What are your family finance questions? #MoneyHangout

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Do you have family finance questions you would like answering in a clear and accessible way?

Legal & General has done some research into the lack of financial understanding and education in Britain: The results are quite shocking really …. 53% of adults have received poor financial education or none whatsoever.

Nigel Wilson, Group CEO, Legal & General said

The introduction of personal financial education to the school curriculum is a good thing, but many adults need help now. The industry needs to provide products that are clear, simple, and understandable, but also new ways to engage with people over their finances, so that they switch on, rather than switch off

Apparently the top five least understood finance issues are …
1. Annuities (42%)
2. Access to personal pension plans (36%)
3. Auto-enrolment (31%)
4. Help-to-Buy (29%)
5. Investments (22%)

In response to their research, Legal & General are hosting a live Goggle Hangout this Thursday (Feb 26th) at 10am , where members of the public can ask their family finance questions to a panel of personal finance experts.

Nigel Wilson, CEO of Legal & General, will be moderating and he will be joined by experts Joanna Elson from National Debt Line, independent financial adviser Stephen Womack and personal finance journalist Esther Shaw. They’ll be answering your questions, sharing useful tips and information on everything from budgeting to how to pay off those half-term bills.

You can watch the hangout here or follow this link

 

 

(and a later date I will show you the hangout here in case you miss it live)

Do let me know what your family finance questions are in the comments section below and lets see if we can get them answered.

Alternately you can tweet your questions with the hashtag #MoneyHangout,

 

 

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12 Comments

  1. February 25, 2015 / 10:28 am

    I would like to know how to approach pension provision – we both own our own businesses and pensions have not been top of our list over the last few years as we have ridden the stormy recession – is it too late at nearly 50 to pay into a pension plan or are we better off investing in property or wotnot?
    Chris at Thinly Spread recently posted..How To Make Paper RosesMy Profile

  2. February 25, 2015 / 10:35 am

    We need to change our mortgage as our fixed term has come to an end, but I hear the application process is very different now and we have to prove affordability. What exactly does this mean?
    Liz Burton recently posted..Nutmeg at Morrisons Spring/Summer 2015 rangeMy Profile

  3. February 25, 2015 / 12:44 pm

    I am with Amanda and Chris, what should I be doing instead of investing in a pension!
    Penny recently posted..Sleep comesMy Profile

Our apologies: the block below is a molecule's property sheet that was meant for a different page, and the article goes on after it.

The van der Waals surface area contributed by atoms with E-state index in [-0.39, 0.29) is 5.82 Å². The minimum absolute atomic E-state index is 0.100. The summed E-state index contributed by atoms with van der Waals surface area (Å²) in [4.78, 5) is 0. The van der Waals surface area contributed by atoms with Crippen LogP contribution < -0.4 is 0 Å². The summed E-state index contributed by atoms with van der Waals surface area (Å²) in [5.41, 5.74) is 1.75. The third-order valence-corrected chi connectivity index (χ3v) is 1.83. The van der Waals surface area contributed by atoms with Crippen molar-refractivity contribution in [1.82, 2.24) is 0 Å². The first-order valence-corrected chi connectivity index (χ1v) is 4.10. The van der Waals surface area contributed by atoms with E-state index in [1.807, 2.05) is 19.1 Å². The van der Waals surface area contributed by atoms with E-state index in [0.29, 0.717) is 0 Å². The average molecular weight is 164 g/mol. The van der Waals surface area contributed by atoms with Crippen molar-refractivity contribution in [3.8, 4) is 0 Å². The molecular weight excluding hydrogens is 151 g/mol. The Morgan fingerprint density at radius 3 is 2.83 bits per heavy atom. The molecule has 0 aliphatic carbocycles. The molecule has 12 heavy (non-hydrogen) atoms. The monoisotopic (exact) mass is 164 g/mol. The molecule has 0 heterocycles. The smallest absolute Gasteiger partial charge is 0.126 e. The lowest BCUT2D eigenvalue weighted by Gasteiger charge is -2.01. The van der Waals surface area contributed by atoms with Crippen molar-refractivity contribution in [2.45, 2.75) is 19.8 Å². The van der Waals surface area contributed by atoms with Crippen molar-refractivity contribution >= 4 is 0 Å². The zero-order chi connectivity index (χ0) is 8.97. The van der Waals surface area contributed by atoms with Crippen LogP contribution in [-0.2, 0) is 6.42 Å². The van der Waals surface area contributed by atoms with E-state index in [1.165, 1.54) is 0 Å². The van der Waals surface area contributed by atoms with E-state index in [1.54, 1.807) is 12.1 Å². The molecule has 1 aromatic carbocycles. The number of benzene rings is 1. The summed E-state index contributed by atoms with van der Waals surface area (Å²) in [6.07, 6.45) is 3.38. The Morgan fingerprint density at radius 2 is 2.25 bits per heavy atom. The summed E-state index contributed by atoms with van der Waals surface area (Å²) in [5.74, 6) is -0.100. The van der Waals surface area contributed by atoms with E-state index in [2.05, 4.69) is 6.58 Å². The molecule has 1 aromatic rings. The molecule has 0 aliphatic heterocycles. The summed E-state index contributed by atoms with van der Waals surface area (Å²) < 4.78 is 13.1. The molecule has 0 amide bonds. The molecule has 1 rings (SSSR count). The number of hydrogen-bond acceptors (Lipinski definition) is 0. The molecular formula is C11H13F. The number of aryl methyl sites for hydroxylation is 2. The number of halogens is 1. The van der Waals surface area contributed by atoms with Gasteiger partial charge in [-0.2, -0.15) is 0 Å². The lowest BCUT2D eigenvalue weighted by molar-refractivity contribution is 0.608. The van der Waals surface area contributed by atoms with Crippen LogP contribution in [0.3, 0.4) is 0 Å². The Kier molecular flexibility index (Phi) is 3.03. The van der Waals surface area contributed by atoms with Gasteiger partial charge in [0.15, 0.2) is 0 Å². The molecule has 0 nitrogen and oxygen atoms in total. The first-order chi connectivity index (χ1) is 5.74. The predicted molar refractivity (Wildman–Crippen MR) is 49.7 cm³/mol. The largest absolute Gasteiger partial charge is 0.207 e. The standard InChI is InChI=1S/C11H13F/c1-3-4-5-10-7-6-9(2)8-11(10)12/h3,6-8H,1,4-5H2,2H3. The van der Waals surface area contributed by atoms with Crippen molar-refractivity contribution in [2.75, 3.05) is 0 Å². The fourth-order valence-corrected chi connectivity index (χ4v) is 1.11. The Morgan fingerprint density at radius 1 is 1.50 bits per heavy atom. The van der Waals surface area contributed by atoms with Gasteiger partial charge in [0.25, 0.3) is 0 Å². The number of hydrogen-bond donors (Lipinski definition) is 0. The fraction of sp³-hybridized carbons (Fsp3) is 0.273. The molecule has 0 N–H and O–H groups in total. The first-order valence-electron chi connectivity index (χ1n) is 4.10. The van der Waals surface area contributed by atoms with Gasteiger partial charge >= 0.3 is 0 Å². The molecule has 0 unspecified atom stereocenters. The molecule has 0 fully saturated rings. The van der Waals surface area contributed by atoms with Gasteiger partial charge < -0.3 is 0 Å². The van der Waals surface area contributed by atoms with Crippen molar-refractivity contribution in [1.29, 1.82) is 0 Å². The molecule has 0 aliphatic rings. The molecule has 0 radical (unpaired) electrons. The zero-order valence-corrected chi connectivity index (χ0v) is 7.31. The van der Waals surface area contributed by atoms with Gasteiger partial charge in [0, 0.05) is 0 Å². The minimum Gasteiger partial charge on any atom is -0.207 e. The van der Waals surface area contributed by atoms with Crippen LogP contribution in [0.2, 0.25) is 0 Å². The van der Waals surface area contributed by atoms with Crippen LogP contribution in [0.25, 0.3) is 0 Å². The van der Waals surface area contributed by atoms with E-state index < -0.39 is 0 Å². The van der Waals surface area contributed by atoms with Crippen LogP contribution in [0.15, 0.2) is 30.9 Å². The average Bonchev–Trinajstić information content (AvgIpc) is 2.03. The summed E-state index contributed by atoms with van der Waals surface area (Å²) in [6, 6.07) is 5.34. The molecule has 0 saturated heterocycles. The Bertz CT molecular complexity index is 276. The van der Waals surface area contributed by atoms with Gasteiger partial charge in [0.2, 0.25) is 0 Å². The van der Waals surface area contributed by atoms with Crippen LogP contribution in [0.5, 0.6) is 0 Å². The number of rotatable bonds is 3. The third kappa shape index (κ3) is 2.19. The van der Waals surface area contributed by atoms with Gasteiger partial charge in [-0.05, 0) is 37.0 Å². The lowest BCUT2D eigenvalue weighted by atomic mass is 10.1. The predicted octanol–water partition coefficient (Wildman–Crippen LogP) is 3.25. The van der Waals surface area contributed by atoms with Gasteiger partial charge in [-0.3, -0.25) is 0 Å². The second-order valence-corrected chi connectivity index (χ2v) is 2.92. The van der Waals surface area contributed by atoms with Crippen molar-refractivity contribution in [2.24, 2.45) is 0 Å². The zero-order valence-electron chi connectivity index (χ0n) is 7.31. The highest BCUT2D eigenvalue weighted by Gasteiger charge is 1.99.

4. February 25, 2015 / 8:04 pm

    I echo the pension questions above, but I have a slightly more specific one about state pensions, National Insurance contributions and Child Benefit and how they all inter-relate.

    So, to qualify for a state pension you have to have made a certain amount of NI contributions over the years. However, if you are in receipt of child benefit for a child under the age of 5 (or under a specific age) then as a woman you get NI “credits” which count towards your NI contribution when it comes to getting a state pension. The theory being that women are not pension penalised at home instead of working whilst their children are young.

    But, with the latest changes to Child Benefit and you now having to pay it back if your husband earns over a certain amount shat happens with the credits if you opt not to receive the CB? At the moment we receive it and pay it back via my husband’s tax return (which is a faff and not good for in year budget planning) because no one can tell me if I’ll lose my NI credits if we opt not to take it or not.

    Are we doing the best thing? And what about of mum is self-employed during a child’s first five years but gets a small earnings NI exception. Do you still get NI credits then?
    Penny Carr recently posted..My local oasis of calm #BetterPlacesMy Profile

  5. February 25, 2015 / 10:56 pm

    I have a savings question, and it’s about what to do to help build up some savings for your child’s future. We have an account for my 5 year old, so things like birthday and Christmas money go in there, and we also try and pop in a bit extra now and then, but as it’s a children’s account the interest rate on it is pathetic and it’s not really increasing in value at all. What alternatives are there to keep that little amount safe, but also to try and grow it a bit so that when he hits 18 there’s a good cushion there.
    Ruth recently posted..The BabysitterMy Profile

  6. February 26, 2015 / 4:03 pm

    Wow the commenters above have asked my questions. I want to know how to protect myself as a WAHM for a future when i am no longer working, it’s a minefield out there.
    Mari recently posted..North Wales: Llandudno and Conwy #familyholidayMy Profile

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